Their power came to fall under the rule of the Serenissima, to which they had to adapt with ups and downs since 1428, which forced the powerful Camonica families to abandon their fortresses and their privileges.
Between 1509 and 1517 Valcamonica is under the control of Louis XII king of France, following the League of Cambrais. They are remembered the traitors, so called already at the time, who tried to tear Valcamonica and deliver it to the French castle of Tirano: Filippo Pietro and Antonio Federici of Edolo, Giovanni Franceschini di Vezza, Giovanni Tabachini dell'Aprica, the Motti del Buso and Rona his brother, all those of the Antonioli family of Monno and some of Saviore. The pact, stipulated in the house of Filippo Federici on 24 May 1509, allows the Duke of Tirano Giacomo Trivulzio, who called himself Dux Gallorum, to occupy the Valcamonica. The territory will return under the Venetian control with the peace of Noyon, in 1512, thanks also to the state of Grisons, the French were driven from the Valtellina.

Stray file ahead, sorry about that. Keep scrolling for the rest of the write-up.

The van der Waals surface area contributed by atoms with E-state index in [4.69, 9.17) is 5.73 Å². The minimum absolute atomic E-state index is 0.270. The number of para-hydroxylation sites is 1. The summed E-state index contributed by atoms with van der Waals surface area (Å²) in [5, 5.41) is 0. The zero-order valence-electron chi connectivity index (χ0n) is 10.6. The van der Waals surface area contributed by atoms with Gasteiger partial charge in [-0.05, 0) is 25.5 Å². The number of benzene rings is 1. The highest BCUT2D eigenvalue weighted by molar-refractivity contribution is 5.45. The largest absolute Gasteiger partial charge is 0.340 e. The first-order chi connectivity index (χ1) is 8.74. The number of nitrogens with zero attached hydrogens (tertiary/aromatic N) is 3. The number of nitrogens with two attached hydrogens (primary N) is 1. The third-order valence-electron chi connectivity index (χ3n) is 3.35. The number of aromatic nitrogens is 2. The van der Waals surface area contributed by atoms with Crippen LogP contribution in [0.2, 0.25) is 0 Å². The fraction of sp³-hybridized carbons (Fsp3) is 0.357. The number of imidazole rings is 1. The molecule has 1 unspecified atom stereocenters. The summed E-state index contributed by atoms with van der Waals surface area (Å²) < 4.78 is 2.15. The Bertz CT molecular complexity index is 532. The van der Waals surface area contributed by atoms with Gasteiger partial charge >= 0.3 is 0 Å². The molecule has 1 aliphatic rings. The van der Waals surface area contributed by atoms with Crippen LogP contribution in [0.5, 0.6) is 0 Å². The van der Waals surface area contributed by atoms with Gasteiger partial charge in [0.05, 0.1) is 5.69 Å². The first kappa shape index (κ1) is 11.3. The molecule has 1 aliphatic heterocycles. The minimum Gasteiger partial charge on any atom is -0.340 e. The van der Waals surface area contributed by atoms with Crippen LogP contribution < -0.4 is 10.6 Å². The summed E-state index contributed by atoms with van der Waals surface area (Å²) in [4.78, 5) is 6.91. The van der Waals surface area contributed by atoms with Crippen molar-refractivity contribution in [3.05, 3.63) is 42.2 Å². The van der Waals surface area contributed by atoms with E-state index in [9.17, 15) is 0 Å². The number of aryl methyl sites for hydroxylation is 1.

In 1516 Filippo Federici hosted the emperor Maximilian I (a fact already happened in 1495).
Father Gregorio Brunelli lists the Mayors from 1458 to 1692, and it can be seen that the surname Federici and 11 times that of the Alberoni di Breno appear to be a good example, demonstrating how important these families were in the events of the Valley.
In 1761 under the orders of Pier Andrea Capello it is said that there are serious difficulties in finding representatives of the Federici for the Valle Councils, where they had to be admitted by right.
The powerful family, now in decline, establishes itself among the nobility of Brescia.